The Love Affair were once the second-best selling rock and roll band in England, but their legacy has been reduced to their superb debut single, “Everlasting Love.” It’s a shame, really, as the band’s early successes—thanks in part to the powerful singing by vocalist Steve Ellis—yielded a cache of wonderfully produced orchestra pop songs. Yet they suffered from the perception of being a manufactured pop group, thanks in part to the heavy reliance on studio musicians, as well as the relatively young age of the band members—none over twenty. Listening to Time Hasn’t Changed Us: The Complete CBS Recordings 1967-1971 it’s obvious that this “teenybopper” group were much more complex and intriguing than their critics would have you believe.
From the start, The Love Affair’s strength was Steve Ellis’ singing. His range was very good; he could go from Scott Walker tenderness to Terry Reid’s virtuosity and Robert Plant’s blues wailing. Initially signing to Decca, their obscure debut release was a cover of a Rolling Stones number. The song was a flop, and they then moved to CBS Records, where their debut single, “Everlasting Love,” was an instant success. The singles that followed were equally as bright and enjoyable; “Rainbow Valley” was a big, bright orchestra pop number, and the jaunty soul number “A Day Without Love” was suave and sophisticated pop from a young man not yet twenty years old. Their debut album, The Everlasting Love Affair, was a gathering of the a-sides and a handful of contemporary covers. It’s a mixed bag; the production is fine, the performances are good, but they simply don’t have the same impact of their singles.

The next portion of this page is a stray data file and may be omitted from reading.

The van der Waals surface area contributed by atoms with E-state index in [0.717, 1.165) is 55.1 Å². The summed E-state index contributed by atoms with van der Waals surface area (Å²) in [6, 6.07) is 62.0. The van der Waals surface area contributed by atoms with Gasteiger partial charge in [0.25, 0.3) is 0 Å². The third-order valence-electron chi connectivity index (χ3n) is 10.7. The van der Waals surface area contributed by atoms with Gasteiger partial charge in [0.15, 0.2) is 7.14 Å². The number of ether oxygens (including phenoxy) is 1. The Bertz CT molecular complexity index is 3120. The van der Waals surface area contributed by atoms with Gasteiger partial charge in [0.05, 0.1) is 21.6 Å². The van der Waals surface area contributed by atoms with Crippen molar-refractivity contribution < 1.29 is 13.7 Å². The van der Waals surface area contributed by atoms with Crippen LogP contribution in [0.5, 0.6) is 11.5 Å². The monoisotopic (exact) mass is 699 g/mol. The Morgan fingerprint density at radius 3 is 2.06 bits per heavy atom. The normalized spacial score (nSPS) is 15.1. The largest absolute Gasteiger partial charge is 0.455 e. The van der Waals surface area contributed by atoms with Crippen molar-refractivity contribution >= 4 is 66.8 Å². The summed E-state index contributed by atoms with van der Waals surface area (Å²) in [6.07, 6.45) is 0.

A glaring dichotomy appears, though, when you listen to their covers of “Hush” and “Tobacco Road.” You quickly realize this band could be much, much heavier if they wanted, with a potent blues-rock sound that rivals Led Zeppelin. You wouldn’t know that by listening to their hits; a BBC session that produced a cover of Dr. John’s “I Walk On Gilded Splinters” and Bob Dylan’s “All Along The Watchtower” show that Ellis possessed a voice that easily bested Robert Plant’s.
That gulf between the band’s commercial pop side and their heavier sound would soon cause problems, and it was a combination of creative frustrations and management problems that would lead Ellis to quit the group. Instead of breaking up, the remaining members felt no desire to call it a day; considering their commercial successes, one cannot blame them. Unfortunately, in losing Ellis, they lost a key ingredient to their success. Though new lead singer Gus Eadon was a fine singer in his own right The Love Affair would morph into a straightforward psych-rock group. Perhaps had they changed their name, they might have had better luck; that they credited these recordings to LA shows they understood the burden of their name would prove. Their post-Ellis singles and follow-up album, New Day, would sink without a trace, and the band would soon break up.
Ellis, too, would release a handful of singles, as well as record the soundtrack to the film Zoot. His singles were consistently strong, lush pop, a la Scott Walker, especially on his cover of Jimmy Webb’s “Evie.” He would go on to record a solo album that constituted a mixture of covers and his own originals; covers of The Rolling Stones’ “Gimme Shelter,” Elton John’s “Take Me To The Pilot,” and Neil Diamond’s “Holly Holy” were deft and potent. However, CBS had lost interest in Ellis, and the album was never completed. Ellis, too, was ready for a change, and went on to form the hard-rock group Widowmaker. He would occasionally tour as Steve Ellis’ Love Affair.
They’re going to be known for “Everlasting Love,” but Time Hasn’t Changed Us shows that The Love Affair had much more to offer than that one hit, and it is unfortunate that aside from their singles, they never fairly received the recognition they deserved. This collection wonderfully rights that wrong, and is an enjoyable and compelling document of one of the most underrated singers of the era.
Categories: Album Reviews